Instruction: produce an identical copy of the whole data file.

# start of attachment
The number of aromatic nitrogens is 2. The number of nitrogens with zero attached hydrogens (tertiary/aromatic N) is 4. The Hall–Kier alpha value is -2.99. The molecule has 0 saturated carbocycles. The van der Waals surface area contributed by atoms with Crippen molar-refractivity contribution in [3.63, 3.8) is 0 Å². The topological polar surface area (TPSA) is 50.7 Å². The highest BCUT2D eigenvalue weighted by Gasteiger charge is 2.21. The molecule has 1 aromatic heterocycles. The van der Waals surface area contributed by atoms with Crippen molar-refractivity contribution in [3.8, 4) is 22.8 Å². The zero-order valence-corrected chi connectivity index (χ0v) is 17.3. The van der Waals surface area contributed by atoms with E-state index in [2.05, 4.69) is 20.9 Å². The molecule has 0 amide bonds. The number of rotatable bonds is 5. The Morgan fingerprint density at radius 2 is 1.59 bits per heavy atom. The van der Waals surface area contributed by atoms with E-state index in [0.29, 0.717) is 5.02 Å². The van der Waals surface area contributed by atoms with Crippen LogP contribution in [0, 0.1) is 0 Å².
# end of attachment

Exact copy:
The number of aromatic nitrogens is 2. The number of nitrogens with zero attached hydrogens (tertiary/aromatic N) is 4. The Hall–Kier alpha value is -2.99. The molecule has 0 saturated carbocycles. The van der Waals surface area contributed by atoms with Crippen molar-refractivity contribution in [3.63, 3.8) is 0 Å². The topological polar surface area (TPSA) is 50.7 Å². The highest BCUT2D eigenvalue weighted by Gasteiger charge is 2.21. The molecule has 1 aromatic heterocycles. The van der Waals surface area contributed by atoms with Crippen molar-refractivity contribution in [3.8, 4) is 22.8 Å². The zero-order valence-corrected chi connectivity index (χ0v) is 17.3. The van der Waals surface area contributed by atoms with E-state index in [2.05, 4.69) is 20.9 Å². The molecule has 0 amide bonds. The number of rotatable bonds is 5. The Morgan fingerprint density at radius 2 is 1.59 bits per heavy atom. The van der Waals surface area contributed by atoms with E-state index in [0.29, 0.717) is 5.02 Å². The van der Waals surface area contributed by atoms with Crippen LogP contribution in [0, 0.1) is 0 Å².